The more than 16,000 NASA employees still out of work as the federal government shutdown stretched into day five do not support it, a union representing federal workers said Wednesday -- despite President Donald Trump's claims that they do.
"We have not heard from a single member who supports the president's inaction," the International Federation of Professional and Technical Engineers said in a statement Wednesday. "Most view this as an act of ineptitude."
On Saturday, a partial government shutdown -- which includes NASA, the Department of Justice and the Department of Homeland Security -- went into effect as Trump held firm on his demands that Congress provide funds for a border wall between the U.S. and Mexico. The shutdown impacts 800,000 of the 2.1 million federal workers nationwide, including 16,700 NASA employees, which accounts for 96 percent of the workforce.
READ MORE: Workers, parks, NASA to bear brunt of shutdown
Trump has argued that federal workers support the shutdown, saying Tuesday, "Many of those workers have said to me and communicated, 'stay out until you get the funding for the wall.' These federal workers want the wall, " according to an ABC News story published on Christmas Day.
In its statement, the union said Trump needs to stop "gambling with the lives of federal workers."
"If the president wants to gamble, perhaps he should go back to running casinos," the statement said.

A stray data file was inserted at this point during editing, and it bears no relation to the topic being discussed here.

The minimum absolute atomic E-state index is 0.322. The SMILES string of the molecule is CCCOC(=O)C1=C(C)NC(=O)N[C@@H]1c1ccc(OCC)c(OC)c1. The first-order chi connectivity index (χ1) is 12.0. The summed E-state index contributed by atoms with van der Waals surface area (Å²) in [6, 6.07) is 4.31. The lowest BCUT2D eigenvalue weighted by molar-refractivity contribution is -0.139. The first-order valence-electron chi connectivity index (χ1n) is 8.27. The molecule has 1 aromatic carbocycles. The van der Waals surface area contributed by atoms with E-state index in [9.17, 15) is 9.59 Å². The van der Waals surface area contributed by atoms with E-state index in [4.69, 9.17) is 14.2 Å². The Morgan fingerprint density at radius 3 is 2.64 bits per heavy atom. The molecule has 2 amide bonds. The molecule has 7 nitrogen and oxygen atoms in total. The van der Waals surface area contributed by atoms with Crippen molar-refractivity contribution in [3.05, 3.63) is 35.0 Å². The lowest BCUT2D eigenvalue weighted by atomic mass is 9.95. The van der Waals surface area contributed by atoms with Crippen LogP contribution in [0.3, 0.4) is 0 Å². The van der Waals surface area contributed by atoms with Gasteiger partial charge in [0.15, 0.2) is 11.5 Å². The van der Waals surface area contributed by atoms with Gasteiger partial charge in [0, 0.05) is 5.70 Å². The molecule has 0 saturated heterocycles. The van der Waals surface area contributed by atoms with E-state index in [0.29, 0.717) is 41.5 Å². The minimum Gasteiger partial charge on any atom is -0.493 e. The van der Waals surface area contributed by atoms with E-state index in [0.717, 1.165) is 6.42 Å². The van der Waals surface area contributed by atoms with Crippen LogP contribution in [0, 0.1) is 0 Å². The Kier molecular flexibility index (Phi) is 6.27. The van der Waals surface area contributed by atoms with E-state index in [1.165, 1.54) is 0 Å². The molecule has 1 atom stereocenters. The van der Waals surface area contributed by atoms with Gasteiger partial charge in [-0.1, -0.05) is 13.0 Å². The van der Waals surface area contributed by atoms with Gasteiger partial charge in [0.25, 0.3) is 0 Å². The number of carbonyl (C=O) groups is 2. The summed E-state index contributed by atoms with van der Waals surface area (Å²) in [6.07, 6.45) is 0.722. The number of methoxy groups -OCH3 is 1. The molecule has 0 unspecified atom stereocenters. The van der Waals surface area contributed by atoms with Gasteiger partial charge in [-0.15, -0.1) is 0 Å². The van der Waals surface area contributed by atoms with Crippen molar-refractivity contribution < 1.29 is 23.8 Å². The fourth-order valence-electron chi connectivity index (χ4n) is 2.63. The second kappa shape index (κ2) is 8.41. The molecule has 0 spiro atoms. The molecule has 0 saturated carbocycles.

Although most of NASA's employees will be furloughed, those responsible for keeping people and property safe are exempted from the shutdown.
For example, International Space Station operations will continue: about 200 of the 3,055 federal employees at NASA's Johnson Space Center in Houston will continue working primarily to keep the three astronauts aboard the space station alive.
Additionally, planned spaceflight events, such as OSIRIS-REx's Dec. 31 orbit of the asteroid Bennu, will happen as planned. If the shutdown lasts until that time, however, the public will not be able to count on NASA to publicize it and keep them up to date.
"Citizens will not have televised access to NASA operations and programming or access to the NASA Web site," NASA's current shutdown plan states.
Launched in 2016, OSIRIS-REx (short for Origins, Spectral Interpretation, Resource Identification, Security-Regolith Explorer) is the first U.S. mission set to bring asteroid samples back to Earth. It will return to earth in 2023.
Individuals interested in following along New Year's Eve should keep tabs on the University of Arizona Lunar and Planetary Laboratory's Twitter account, @UALAL or check its non-government website, asteroidmission.org. The University of Arizona also will issue news releases on its website.
Furloughed employees will only get paid for the shutdown period if Congress approves it -- which it has done in the past. Those exempt from the shutdown will only get paid after the president signs off on a funding plan.
NASA eventually will return to full operations, but The Planetary Society, a nonprofit involved in space research, questioned in a web post Saturday how long the best and brightest will stay at NASA if these constant political disruptions continue. This is the third federal government shutdown of 2018, and the Trump administration has indicated that it could stretch into 2019.
"If this frequency of shutdowns continues, I fear that we will see more and more NASA employees ask themselves why they put up with such needless disruptions and leave for jobs the private sector," the post stated.
Alex Stuckey writes about NASA and the environment for the Houston Chronicle. You can reach her at [email protected] or Twitter.com/alexdstuckey.